'Air Force One' - Rewind Review
21 years ago, President James Marshall set the bar for how the Commander-in-chief should deal with Russia.
Courtesy IMDb: Hijackers seize the plane carrying the President of the United States and his family, but he—an ex-soldier—works from hiding to defeat them.
Starring: Harrison Ford, Gary Oldman, Glenn Close, Wendy Crewson, Liesel Matthews, William H. Macy and Dean Stockwell
Almost a decade after the Cold War ended and in the middle of the Clinton administration's second term, Wolfgang Petersen gives us a patriotic action flick tailor-made for the Reagan era. A Republican wet dream. In episode 002 of the VIA VHS Podcast, I'm joined by Spencer Scott Holmes, host of the Old Man Orange Podcast out of Yosemite, CA to discuss the 1997 action classic Air Force One.
I would've loved to have been in the room when this film was pitched to the studio for the first time. It's difficult to imagine anybody saying no, because this film has box office action gold written all over it. It's Die Hard on a plane, except that plane is Air Force One and the President is James Marshall portrayed by Harrison friggin' Ford. Russian terrorists posing as media seize the plane in mid-flight in a bold attempt at forcing America's policy of not negotiating with terrorists. Did I mention the leader of these brazen Soviet ideologues is Ivan Korshunov played by Gary friggin' Oldman? I mean c'mon, how can you turn this movie down?
The fact that director Wolfgang Petersen and writer Andrew W. Marlowe provide us with a story to go along with the awesome premise of this film is just an added bonus. Of course, the American government has real life protocols and contingency plans for events such as this and in this film, the drama in the White House war room adds to the overall suspense. The heavy burden of decision making falls on the shoulders of Vice President Kathryn Bennett, portrayed by Glenn Close. As Korshunov takes control of the plane, he has a direct line to the War Room, demanding the release of a Soviet commander who’s currently being held in prison. To make matters more complicated, President Marshall was not found in his escape pod which was jettisoned during the hijacking, leaving the rest of the staff unsure of his whereabouts and even more concerning, the question of who is Commander-in-Chief. Political jockeying as to who is in control combined with difficult decisions that affect every party involved, both on the air and on the ground, makes Air Force One exciting throughout.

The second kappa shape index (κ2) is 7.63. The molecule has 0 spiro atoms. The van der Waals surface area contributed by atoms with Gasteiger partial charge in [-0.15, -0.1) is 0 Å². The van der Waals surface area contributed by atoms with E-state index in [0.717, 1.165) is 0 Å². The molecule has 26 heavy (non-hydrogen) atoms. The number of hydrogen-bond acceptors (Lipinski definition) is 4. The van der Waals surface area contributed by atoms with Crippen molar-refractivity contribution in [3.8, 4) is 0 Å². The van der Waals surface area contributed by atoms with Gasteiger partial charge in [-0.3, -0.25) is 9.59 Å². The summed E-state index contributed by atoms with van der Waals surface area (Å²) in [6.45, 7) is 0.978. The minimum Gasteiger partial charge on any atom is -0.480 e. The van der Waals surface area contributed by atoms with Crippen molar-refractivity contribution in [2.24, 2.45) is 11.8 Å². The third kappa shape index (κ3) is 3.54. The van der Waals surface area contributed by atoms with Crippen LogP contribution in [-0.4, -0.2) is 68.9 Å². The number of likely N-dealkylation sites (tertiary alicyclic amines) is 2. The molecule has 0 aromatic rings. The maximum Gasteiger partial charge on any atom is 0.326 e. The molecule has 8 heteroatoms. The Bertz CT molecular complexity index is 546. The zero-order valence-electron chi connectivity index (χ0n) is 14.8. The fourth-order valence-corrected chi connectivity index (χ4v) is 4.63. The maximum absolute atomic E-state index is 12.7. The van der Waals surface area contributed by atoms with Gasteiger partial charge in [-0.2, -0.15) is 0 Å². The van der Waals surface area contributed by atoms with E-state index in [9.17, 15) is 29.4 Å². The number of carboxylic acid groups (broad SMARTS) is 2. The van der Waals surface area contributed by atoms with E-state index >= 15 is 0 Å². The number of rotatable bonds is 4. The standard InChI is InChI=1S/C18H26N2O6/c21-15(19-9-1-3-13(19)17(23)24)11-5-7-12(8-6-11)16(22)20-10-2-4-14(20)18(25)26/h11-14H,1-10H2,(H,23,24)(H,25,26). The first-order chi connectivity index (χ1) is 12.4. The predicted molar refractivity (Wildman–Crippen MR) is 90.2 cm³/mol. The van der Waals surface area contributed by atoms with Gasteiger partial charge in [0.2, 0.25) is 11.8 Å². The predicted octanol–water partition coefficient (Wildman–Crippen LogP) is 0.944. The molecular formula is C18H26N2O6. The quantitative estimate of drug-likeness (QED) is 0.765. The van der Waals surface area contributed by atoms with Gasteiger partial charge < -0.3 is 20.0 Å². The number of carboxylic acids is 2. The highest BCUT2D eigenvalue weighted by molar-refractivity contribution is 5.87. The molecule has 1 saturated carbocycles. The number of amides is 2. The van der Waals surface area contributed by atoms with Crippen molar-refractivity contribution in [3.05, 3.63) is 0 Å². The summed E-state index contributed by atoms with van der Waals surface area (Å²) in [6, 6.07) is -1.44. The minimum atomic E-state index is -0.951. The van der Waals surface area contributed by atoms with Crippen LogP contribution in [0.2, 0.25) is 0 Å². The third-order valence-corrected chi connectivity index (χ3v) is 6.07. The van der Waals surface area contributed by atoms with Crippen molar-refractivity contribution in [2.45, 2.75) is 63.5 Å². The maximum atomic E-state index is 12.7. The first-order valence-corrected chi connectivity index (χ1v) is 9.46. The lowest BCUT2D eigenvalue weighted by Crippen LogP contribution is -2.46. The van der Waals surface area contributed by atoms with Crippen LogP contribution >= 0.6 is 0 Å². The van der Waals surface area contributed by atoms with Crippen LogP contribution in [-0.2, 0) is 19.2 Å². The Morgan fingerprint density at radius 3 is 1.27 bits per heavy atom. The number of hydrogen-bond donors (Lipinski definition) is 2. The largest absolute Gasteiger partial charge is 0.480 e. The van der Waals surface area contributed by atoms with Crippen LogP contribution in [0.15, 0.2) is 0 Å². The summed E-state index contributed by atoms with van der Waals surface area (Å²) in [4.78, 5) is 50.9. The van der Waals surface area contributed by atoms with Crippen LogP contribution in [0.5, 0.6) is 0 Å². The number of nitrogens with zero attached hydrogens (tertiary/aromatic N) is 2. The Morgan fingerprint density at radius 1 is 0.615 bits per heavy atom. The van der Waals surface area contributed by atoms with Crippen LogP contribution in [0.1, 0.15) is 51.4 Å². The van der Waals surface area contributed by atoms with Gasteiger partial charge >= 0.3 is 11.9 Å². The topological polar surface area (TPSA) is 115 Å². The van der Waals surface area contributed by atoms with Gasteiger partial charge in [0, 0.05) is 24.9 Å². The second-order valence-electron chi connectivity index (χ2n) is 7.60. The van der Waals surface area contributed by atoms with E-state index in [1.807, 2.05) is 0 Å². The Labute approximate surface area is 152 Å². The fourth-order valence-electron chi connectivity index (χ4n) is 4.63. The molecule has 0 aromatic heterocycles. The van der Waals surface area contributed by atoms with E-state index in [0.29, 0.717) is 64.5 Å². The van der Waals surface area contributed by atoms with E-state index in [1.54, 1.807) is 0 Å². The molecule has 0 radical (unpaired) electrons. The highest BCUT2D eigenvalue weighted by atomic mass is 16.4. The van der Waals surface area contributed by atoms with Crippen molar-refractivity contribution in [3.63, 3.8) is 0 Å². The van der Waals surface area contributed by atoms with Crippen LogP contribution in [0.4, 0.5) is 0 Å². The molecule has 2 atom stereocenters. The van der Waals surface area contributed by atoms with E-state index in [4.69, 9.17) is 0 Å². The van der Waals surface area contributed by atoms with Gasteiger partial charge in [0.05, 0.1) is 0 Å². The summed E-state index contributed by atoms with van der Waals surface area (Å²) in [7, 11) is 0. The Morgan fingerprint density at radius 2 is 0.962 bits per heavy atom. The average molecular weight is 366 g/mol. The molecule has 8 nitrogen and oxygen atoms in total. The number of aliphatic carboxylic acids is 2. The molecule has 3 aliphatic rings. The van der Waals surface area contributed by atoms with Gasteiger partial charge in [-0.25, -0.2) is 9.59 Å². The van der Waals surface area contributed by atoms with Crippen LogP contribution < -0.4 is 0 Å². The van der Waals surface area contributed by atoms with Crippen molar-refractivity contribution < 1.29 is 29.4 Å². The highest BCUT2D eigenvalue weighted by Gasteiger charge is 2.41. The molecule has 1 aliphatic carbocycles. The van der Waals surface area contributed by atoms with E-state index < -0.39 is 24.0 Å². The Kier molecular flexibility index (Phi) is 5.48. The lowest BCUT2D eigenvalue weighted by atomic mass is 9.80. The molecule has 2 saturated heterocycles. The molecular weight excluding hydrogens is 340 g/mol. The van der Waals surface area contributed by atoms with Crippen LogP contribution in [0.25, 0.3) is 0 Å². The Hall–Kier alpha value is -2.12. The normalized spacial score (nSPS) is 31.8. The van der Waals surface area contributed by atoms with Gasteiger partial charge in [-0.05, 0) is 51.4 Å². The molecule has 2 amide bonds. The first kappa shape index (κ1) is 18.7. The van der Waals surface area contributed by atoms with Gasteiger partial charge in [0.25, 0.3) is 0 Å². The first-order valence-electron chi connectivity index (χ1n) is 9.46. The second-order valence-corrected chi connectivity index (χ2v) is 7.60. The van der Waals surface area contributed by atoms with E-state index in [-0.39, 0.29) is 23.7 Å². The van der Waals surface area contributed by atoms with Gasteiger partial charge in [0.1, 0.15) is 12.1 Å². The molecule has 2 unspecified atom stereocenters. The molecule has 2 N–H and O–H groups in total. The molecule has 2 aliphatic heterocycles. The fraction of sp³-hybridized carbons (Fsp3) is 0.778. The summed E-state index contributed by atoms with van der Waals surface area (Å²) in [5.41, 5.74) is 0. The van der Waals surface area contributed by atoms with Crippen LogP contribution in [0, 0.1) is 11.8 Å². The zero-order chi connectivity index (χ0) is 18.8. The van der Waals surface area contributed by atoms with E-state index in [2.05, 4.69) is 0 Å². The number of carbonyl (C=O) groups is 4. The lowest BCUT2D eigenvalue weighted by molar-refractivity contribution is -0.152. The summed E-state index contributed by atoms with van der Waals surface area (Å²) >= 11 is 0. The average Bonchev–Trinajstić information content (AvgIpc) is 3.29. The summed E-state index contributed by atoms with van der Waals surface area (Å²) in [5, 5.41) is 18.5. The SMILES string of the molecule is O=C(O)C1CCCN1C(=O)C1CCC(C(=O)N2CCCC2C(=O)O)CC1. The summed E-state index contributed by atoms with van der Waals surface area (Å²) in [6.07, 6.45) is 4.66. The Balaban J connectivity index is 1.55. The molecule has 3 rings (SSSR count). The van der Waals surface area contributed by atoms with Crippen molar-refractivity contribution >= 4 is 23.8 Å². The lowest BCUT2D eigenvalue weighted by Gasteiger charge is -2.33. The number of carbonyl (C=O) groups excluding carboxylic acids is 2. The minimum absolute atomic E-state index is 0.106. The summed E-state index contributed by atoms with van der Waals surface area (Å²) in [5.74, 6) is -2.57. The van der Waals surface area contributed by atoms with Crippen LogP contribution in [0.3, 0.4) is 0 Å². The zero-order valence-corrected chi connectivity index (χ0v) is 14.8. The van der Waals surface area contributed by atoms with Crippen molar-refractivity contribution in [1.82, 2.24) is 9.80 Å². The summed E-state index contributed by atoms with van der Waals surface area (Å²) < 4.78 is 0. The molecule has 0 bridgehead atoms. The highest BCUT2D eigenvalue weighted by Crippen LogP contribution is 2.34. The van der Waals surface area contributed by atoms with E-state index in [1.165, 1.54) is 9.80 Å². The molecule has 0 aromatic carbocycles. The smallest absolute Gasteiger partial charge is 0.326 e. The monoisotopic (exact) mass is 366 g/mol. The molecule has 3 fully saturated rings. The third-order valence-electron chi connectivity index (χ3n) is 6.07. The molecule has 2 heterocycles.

To make shit personal, President Marshall's wife and kid are also on the plane, leading to a dramatic confrontation between Ford and Oldman. All this builds to the moment we've all been waiting for...
Of course this film is fantastical and ridiculous, so despite the real world feel of certain elements of the movie, you may have to suspend belief if you really want to enjoy Air Force One. Of course, that didn't stop Donald Trump from citing Harrison Ford's character President James Marshall as a great example of a president—yes, really. Apparently Trump's love for Air Force One is real. The Trump campaign even used Jerry Goldsmith's score from this film to introduce the new President-Elect as he accepts his victory on election night 2016. Trump accepts victory to the Air Force One score.
In my opinion Air Force One stands strong as one of the best Action Films of the 90s and one of Harrison Ford's best roles. Despite a few dated CGI scenes and a couple of cringe worthy moments, Air Force One holds up well and is a great reminder to everyone, don't mess with America— especially if the president is mean with a bull whip and can pilot the Millennium Falcon. To hear my full review of Air Force One with Spencer Scott Holmes, check out Episode 002 below.
About the author
I've been a movie addict since the 80s and 90s.
My dealer was the local Blockbuster video and I injected these drugs through a Magnavox VCR and a Toshiba television. No need for an intervention. Host of the VIA VHS Retro Movie Podcast.